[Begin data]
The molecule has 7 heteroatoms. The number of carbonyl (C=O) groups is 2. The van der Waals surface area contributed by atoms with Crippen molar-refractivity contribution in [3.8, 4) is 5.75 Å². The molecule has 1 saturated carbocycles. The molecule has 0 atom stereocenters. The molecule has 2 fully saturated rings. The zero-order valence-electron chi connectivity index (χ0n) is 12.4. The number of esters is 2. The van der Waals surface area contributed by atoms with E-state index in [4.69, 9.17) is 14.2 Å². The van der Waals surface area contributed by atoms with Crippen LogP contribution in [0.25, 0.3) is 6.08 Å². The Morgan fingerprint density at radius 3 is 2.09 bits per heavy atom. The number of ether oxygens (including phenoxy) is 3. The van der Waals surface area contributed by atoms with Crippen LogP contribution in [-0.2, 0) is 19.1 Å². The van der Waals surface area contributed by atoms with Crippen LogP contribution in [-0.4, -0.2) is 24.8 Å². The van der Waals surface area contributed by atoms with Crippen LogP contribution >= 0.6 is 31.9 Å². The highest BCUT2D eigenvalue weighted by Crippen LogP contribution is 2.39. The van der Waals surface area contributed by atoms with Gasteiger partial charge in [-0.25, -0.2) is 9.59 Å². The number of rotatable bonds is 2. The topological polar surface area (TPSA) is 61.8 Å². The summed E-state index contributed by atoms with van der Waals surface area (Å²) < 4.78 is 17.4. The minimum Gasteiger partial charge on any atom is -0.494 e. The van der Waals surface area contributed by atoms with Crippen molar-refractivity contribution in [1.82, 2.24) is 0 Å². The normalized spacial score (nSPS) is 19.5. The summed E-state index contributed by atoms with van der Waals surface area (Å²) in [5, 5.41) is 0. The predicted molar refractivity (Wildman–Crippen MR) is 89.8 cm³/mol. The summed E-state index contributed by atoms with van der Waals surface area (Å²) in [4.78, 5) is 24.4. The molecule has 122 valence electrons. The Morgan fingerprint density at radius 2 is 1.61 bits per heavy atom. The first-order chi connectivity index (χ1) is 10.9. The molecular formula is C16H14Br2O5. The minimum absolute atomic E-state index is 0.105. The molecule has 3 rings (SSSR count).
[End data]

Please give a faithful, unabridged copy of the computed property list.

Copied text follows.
The molecule has 7 heteroatoms. The number of carbonyl (C=O) groups is 2. The van der Waals surface area contributed by atoms with Crippen molar-refractivity contribution in [3.8, 4) is 5.75 Å². The molecule has 1 saturated carbocycles. The molecule has 0 atom stereocenters. The molecule has 2 fully saturated rings. The zero-order valence-electron chi connectivity index (χ0n) is 12.4. The number of esters is 2. The van der Waals surface area contributed by atoms with E-state index in [4.69, 9.17) is 14.2 Å². The van der Waals surface area contributed by atoms with Crippen LogP contribution in [0.25, 0.3) is 6.08 Å². The Morgan fingerprint density at radius 3 is 2.09 bits per heavy atom. The number of ether oxygens (including phenoxy) is 3. The van der Waals surface area contributed by atoms with Crippen LogP contribution in [-0.2, 0) is 19.1 Å². The van der Waals surface area contributed by atoms with Crippen LogP contribution in [-0.4, -0.2) is 24.8 Å². The van der Waals surface area contributed by atoms with Crippen LogP contribution >= 0.6 is 31.9 Å². The highest BCUT2D eigenvalue weighted by Crippen LogP contribution is 2.39. The van der Waals surface area contributed by atoms with Gasteiger partial charge in [-0.25, -0.2) is 9.59 Å². The number of rotatable bonds is 2. The topological polar surface area (TPSA) is 61.8 Å². The summed E-state index contributed by atoms with van der Waals surface area (Å²) < 4.78 is 17.4. The minimum Gasteiger partial charge on any atom is -0.494 e. The van der Waals surface area contributed by atoms with Crippen molar-refractivity contribution in [1.82, 2.24) is 0 Å². The normalized spacial score (nSPS) is 19.5. The summed E-state index contributed by atoms with van der Waals surface area (Å²) in [5, 5.41) is 0. The predicted molar refractivity (Wildman–Crippen MR) is 89.8 cm³/mol. The summed E-state index contributed by atoms with van der Waals surface area (Å²) in [4.78, 5) is 24.4. The molecule has 122 valence electrons. The Morgan fingerprint density at radius 2 is 1.61 bits per heavy atom. The first-order chi connectivity index (χ1) is 10.9. The molecular formula is C16H14Br2O5. The minimum absolute atomic E-state index is 0.105. The molecule has 3 rings (SSSR count).